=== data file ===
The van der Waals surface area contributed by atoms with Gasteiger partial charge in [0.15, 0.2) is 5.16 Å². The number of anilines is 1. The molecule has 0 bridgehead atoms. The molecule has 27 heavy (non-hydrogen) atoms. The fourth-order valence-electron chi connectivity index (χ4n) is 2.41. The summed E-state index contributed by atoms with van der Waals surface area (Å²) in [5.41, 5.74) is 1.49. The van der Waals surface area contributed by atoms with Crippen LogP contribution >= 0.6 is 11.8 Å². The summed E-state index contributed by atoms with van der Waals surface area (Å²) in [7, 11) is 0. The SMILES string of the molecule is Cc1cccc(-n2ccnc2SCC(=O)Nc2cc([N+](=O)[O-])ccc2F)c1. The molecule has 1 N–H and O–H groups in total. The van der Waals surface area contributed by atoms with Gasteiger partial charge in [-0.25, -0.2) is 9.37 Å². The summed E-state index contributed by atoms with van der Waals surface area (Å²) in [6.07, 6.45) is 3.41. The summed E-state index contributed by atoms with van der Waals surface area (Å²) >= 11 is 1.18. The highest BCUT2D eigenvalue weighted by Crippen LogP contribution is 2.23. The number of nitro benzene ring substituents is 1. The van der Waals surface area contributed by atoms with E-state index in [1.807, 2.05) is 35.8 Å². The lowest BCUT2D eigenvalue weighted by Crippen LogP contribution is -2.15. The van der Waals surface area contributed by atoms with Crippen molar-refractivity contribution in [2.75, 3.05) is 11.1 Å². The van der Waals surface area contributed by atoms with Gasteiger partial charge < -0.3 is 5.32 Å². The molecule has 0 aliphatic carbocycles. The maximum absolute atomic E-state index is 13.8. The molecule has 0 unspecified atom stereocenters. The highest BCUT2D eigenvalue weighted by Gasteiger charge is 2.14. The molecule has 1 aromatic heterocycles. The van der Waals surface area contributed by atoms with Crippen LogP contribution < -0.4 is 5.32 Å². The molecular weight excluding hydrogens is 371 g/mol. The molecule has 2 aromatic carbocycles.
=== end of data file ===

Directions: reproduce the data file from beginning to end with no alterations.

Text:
The van der Waals surface area contributed by atoms with Gasteiger partial charge in [0.15, 0.2) is 5.16 Å². The number of anilines is 1. The molecule has 0 bridgehead atoms. The molecule has 27 heavy (non-hydrogen) atoms. The fourth-order valence-electron chi connectivity index (χ4n) is 2.41. The summed E-state index contributed by atoms with van der Waals surface area (Å²) in [5.41, 5.74) is 1.49. The van der Waals surface area contributed by atoms with Crippen LogP contribution >= 0.6 is 11.8 Å². The summed E-state index contributed by atoms with van der Waals surface area (Å²) in [7, 11) is 0. The SMILES string of the molecule is Cc1cccc(-n2ccnc2SCC(=O)Nc2cc([N+](=O)[O-])ccc2F)c1. The molecule has 1 N–H and O–H groups in total. The van der Waals surface area contributed by atoms with Gasteiger partial charge in [-0.25, -0.2) is 9.37 Å². The summed E-state index contributed by atoms with van der Waals surface area (Å²) in [6.07, 6.45) is 3.41. The summed E-state index contributed by atoms with van der Waals surface area (Å²) >= 11 is 1.18. The highest BCUT2D eigenvalue weighted by Crippen LogP contribution is 2.23. The number of nitro benzene ring substituents is 1. The van der Waals surface area contributed by atoms with E-state index in [1.807, 2.05) is 35.8 Å². The lowest BCUT2D eigenvalue weighted by Crippen LogP contribution is -2.15. The van der Waals surface area contributed by atoms with Crippen molar-refractivity contribution in [2.75, 3.05) is 11.1 Å². The van der Waals surface area contributed by atoms with Gasteiger partial charge < -0.3 is 5.32 Å². The molecule has 0 aliphatic carbocycles. The maximum absolute atomic E-state index is 13.8. The molecule has 0 unspecified atom stereocenters. The highest BCUT2D eigenvalue weighted by Gasteiger charge is 2.14. The molecule has 1 aromatic heterocycles. The van der Waals surface area contributed by atoms with Crippen LogP contribution < -0.4 is 5.32 Å². The molecular weight excluding hydrogens is 371 g/mol. The molecule has 2 aromatic carbocycles.